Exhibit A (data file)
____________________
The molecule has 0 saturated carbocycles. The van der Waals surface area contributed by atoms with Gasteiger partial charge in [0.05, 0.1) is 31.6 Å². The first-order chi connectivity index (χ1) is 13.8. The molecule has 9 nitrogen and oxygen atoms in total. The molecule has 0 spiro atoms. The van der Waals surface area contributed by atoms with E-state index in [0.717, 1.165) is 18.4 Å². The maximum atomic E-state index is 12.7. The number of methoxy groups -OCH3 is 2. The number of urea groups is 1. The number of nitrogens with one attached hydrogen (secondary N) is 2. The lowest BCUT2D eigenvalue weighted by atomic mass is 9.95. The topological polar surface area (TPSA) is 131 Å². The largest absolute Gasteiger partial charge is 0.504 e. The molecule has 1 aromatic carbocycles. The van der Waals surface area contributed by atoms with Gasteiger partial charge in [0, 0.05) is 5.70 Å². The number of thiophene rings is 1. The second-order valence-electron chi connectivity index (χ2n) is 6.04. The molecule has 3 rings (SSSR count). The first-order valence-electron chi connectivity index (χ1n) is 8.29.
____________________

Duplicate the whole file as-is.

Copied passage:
The molecule has 0 saturated carbocycles. The van der Waals surface area contributed by atoms with Gasteiger partial charge in [0.05, 0.1) is 31.6 Å². The first-order chi connectivity index (χ1) is 13.8. The molecule has 9 nitrogen and oxygen atoms in total. The molecule has 0 spiro atoms. The van der Waals surface area contributed by atoms with E-state index in [0.717, 1.165) is 18.4 Å². The maximum atomic E-state index is 12.7. The number of methoxy groups -OCH3 is 2. The number of urea groups is 1. The number of nitrogens with one attached hydrogen (secondary N) is 2. The lowest BCUT2D eigenvalue weighted by atomic mass is 9.95. The topological polar surface area (TPSA) is 131 Å². The largest absolute Gasteiger partial charge is 0.504 e. The molecule has 1 aromatic carbocycles. The van der Waals surface area contributed by atoms with Gasteiger partial charge in [0, 0.05) is 5.70 Å². The number of thiophene rings is 1. The second-order valence-electron chi connectivity index (χ2n) is 6.04. The molecule has 3 rings (SSSR count). The first-order valence-electron chi connectivity index (χ1n) is 8.29.